When the Falcon Heavy Tesla car reaches orbit around Mars would you be able to hear David Bowie playing on the car stereo?

(Assuming you could sit in the car during its orbit)

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    $\begingroup$ Possibly, if the entertainment system has a Bluetooth interface and you manage to pair it with a headset while you are wearing a space suit. :-) $\endgroup$
    – MichaelK
    Feb 7, 2018 at 10:16
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    $\begingroup$ The car isn't going to orbit around Mars. $\endgroup$
    – user20636
    Feb 7, 2018 at 10:43
  • 2
    $\begingroup$ Do you mean if the radio signal is broadcast from earth? $\endgroup$
    – user10509
    Feb 7, 2018 at 12:12
  • $\begingroup$ @JanDoggen but he didn't say "radio" -- there's plenty of other audiio sources possible. $\endgroup$ Feb 7, 2018 at 19:45
  • $\begingroup$ @CarlWitthoft the title does say "radio", though the question says "stereo". $\endgroup$
    – Kat
    Feb 7, 2018 at 23:24

2 Answers 2



Sound requires a medium to travel through - like air or water. In space, there is no air (or other medium that sound could propagate through). Even if you could power the stereo somehow, you would not be able to generate sound with its speakers.

Also, it will not reach Mars orbit, it is on a free trajectory through the asteroid belt, almost to the same height as Ceres.

  • $\begingroup$ Was there any point in playing the radio then? $\endgroup$
    – eeijlar
    Feb 7, 2018 at 10:12
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    $\begingroup$ If you mean the sound heard on the live stream, that was played on the ground and overlayed on the stream. $\endgroup$
    – Polygnome
    Feb 7, 2018 at 10:13
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    $\begingroup$ @eeijlar The point was two-fold: 1) just for fun... because could be done. Rocket scientists and engineers like to have a bit of fun. 2) Publicity. The real technical achievements of the Falcon Heavy — 64 tonnes to low earth orbit, triple core landing, propellant cross-feed — are amazing on their own. but they not generate any buzz or "Wow!" feeling for anyone except for hard core space nerds. $\endgroup$
    – MichaelK
    Feb 7, 2018 at 10:20
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    $\begingroup$ But everyone — including the person on the street — can relate to a car, in space, playing Space Oddity... that generates a lot of attention and gets even the average Jack & Jill to realise that this is a friggin' cool event that just took place. $\endgroup$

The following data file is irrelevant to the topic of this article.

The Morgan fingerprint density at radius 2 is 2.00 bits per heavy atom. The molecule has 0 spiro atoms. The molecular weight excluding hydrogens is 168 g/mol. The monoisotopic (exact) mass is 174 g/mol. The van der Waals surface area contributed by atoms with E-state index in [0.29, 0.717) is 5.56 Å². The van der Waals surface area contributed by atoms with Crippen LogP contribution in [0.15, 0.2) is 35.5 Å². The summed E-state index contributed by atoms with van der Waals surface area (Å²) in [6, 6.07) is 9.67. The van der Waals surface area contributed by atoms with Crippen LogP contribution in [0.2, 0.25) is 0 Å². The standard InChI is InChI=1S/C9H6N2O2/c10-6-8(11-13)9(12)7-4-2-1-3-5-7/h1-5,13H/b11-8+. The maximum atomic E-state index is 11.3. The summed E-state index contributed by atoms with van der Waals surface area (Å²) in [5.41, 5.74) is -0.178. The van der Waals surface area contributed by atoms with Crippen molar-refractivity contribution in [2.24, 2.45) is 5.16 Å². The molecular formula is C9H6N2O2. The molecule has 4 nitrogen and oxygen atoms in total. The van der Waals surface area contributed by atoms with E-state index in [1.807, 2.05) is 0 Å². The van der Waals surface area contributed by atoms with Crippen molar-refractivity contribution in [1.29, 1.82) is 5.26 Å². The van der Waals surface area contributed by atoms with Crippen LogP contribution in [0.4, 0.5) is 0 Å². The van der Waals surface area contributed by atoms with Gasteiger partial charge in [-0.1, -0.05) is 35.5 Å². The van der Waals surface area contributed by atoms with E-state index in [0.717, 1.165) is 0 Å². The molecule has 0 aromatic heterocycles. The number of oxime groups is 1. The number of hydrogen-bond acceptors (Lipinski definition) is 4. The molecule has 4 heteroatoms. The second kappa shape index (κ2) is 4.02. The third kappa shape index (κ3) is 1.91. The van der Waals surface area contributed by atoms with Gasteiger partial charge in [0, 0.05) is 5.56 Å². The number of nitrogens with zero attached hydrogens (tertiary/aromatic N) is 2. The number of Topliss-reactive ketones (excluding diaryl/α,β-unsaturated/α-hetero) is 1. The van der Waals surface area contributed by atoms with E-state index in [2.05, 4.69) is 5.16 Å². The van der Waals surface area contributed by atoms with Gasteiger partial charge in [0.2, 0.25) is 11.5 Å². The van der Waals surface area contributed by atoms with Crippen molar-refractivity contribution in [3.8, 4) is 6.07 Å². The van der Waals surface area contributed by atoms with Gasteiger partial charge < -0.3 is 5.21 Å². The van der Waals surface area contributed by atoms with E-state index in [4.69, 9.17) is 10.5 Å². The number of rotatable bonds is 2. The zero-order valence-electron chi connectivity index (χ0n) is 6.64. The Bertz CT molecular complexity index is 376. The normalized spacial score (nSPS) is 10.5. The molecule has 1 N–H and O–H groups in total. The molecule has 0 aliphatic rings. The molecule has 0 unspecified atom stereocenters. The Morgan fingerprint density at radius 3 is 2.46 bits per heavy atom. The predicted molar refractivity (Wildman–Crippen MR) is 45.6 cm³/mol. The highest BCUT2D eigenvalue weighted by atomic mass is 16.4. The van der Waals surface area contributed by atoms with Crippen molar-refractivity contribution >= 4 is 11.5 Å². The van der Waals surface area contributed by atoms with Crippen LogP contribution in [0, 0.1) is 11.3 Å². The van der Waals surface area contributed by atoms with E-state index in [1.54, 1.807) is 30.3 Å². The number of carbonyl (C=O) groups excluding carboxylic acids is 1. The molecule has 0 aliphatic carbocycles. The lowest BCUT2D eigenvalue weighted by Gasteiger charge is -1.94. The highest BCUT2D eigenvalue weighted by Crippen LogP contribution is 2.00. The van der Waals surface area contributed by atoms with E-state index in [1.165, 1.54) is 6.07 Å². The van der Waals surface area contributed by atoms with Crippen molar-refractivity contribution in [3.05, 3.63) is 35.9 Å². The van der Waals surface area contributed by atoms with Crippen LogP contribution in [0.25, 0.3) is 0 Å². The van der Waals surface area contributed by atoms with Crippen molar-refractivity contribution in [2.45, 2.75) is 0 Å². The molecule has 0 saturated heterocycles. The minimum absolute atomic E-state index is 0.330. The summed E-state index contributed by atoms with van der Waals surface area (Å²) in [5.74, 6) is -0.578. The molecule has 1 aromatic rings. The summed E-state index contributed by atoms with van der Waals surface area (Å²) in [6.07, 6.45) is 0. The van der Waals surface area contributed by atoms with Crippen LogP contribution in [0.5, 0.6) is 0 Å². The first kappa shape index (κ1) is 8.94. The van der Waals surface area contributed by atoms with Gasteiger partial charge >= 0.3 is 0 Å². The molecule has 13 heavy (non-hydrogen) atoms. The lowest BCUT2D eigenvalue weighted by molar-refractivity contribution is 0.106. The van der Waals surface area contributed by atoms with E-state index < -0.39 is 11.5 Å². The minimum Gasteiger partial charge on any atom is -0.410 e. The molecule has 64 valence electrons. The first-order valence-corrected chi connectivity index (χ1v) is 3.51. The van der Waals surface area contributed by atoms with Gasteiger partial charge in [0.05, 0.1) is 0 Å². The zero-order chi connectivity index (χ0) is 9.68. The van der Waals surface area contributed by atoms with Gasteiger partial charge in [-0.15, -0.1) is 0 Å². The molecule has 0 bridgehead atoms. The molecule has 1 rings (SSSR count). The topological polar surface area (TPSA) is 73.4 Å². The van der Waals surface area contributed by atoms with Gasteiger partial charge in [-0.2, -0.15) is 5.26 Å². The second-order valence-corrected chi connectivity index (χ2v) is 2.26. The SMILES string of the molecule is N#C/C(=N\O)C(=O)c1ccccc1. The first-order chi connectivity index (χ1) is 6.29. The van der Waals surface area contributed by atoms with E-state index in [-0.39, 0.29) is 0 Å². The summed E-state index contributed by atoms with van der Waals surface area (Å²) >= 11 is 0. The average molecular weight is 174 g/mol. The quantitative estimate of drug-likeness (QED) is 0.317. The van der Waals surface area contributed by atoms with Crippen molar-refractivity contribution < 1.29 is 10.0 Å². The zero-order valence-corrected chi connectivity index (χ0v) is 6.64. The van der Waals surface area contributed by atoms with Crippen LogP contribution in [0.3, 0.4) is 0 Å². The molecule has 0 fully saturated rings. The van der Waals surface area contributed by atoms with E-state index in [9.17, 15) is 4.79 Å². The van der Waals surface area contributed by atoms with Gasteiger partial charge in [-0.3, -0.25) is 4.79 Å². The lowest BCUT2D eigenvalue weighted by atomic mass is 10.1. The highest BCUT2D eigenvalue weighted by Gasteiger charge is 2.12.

– MichaelK
    Feb 7, 2018 at 10:22
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    $\begingroup$ There would be some audio transferred through the chassis to the seat and it's occupant, but it wouldn't be great $\endgroup$
    – user20636
    Feb 7, 2018 at 10:45

Yes, if you placed your helmet on the door frame (assuming the loudspeaker is placed in the door) and made sufficient contact to hear contact noise. The loudspeaker vibrates the whole door.

This assumes the stereo is still playing after all that time. The stereo (assuming maximum volume and 2x20 W of power draw) uses 1 kWh/day, so after 53 days it'll have drained the main battery. More likely, the stereo is connected to a separate 12V car battery with a capacity of less than 1 kWh, which will be empty in a day or so.

According to SpaceX, the Roadster hasn't been modified beyond the minimum needed to fit it on the payload adapter. That means both batteries are in place.

  • 1
    $\begingroup$ You really think they put a heavyweight battery of any type into the payload, rather than drawing off main system power? (answer: no). And the thought of a 12V car battery surviving the first 1 second of launch is laughable. $\endgroup$ Feb 7, 2018 at 19:44
  • $\begingroup$ @CarlWitthoft Do we know if the main battery is in the car? All that lithium could have been recycled on earth. $\endgroup$ Feb 7, 2018 at 19:56
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    $\begingroup$ We're talking about a rocket that can launch 16 tons to Mars. It's not going to notice whether the car has its main battery installed or not. A lead-acid battery has to withstand multiple-G shocks every day for 6 years (speed humps, unpaved roads, potholes). $\endgroup$
    – Hobbes
    Feb 7, 2018 at 20:16
  • $\begingroup$ @CarlWitthoft: From what I understand, the functional purpose of the Tesla is to serve as ballast. If some mass of batteries were removed for reasons other than reaching target weight (e.g. to avoid any fire hazards they might pose) they would have needed to be replaced with a comparable mass of something else. $\endgroup$
    – supercat
    Feb 7, 2018 at 20:33
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    $\begingroup$ There are more flammable things in the rocket than the lithium ion batteries. I don’t see why they would have removed them. $\endgroup$
    – Tim
    Feb 7, 2018 at 21:22

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